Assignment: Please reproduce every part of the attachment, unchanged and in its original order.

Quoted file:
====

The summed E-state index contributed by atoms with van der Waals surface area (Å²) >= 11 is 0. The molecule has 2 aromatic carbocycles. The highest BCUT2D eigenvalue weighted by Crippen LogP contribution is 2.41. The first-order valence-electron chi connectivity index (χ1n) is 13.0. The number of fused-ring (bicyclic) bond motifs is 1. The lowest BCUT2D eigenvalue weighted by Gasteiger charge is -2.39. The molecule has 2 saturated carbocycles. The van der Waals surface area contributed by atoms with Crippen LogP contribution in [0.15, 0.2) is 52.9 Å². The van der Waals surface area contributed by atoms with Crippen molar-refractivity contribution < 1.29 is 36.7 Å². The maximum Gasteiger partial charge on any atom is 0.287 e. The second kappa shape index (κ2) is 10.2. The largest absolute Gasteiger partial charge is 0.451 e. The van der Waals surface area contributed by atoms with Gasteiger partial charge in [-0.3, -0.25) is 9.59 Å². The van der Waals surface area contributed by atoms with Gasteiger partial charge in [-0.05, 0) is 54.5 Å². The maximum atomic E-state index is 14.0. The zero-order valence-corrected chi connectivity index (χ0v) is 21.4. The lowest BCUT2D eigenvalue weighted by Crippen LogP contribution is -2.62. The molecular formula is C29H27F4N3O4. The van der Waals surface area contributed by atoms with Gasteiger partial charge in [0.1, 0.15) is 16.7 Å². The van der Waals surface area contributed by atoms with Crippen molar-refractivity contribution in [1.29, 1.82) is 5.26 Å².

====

The summed E-state index contributed by atoms with van der Waals surface area (Å²) >= 11 is 0. The molecule has 2 aromatic carbocycles. The highest BCUT2D eigenvalue weighted by Crippen LogP contribution is 2.41. The first-order valence-electron chi connectivity index (χ1n) is 13.0. The number of fused-ring (bicyclic) bond motifs is 1. The lowest BCUT2D eigenvalue weighted by Gasteiger charge is -2.39. The molecule has 2 saturated carbocycles. The van der Waals surface area contributed by atoms with Crippen LogP contribution in [0.15, 0.2) is 52.9 Å². The van der Waals surface area contributed by atoms with Crippen molar-refractivity contribution < 1.29 is 36.7 Å². The maximum Gasteiger partial charge on any atom is 0.287 e. The second kappa shape index (κ2) is 10.2. The largest absolute Gasteiger partial charge is 0.451 e. The van der Waals surface area contributed by atoms with Gasteiger partial charge in [-0.3, -0.25) is 9.59 Å². The van der Waals surface area contributed by atoms with Gasteiger partial charge in [-0.05, 0) is 54.5 Å². The maximum atomic E-state index is 14.0. The zero-order valence-corrected chi connectivity index (χ0v) is 21.4. The lowest BCUT2D eigenvalue weighted by Crippen LogP contribution is -2.62. The molecular formula is C29H27F4N3O4. The van der Waals surface area contributed by atoms with Gasteiger partial charge in [0.1, 0.15) is 16.7 Å². The van der Waals surface area contributed by atoms with Crippen molar-refractivity contribution in [1.29, 1.82) is 5.26 Å².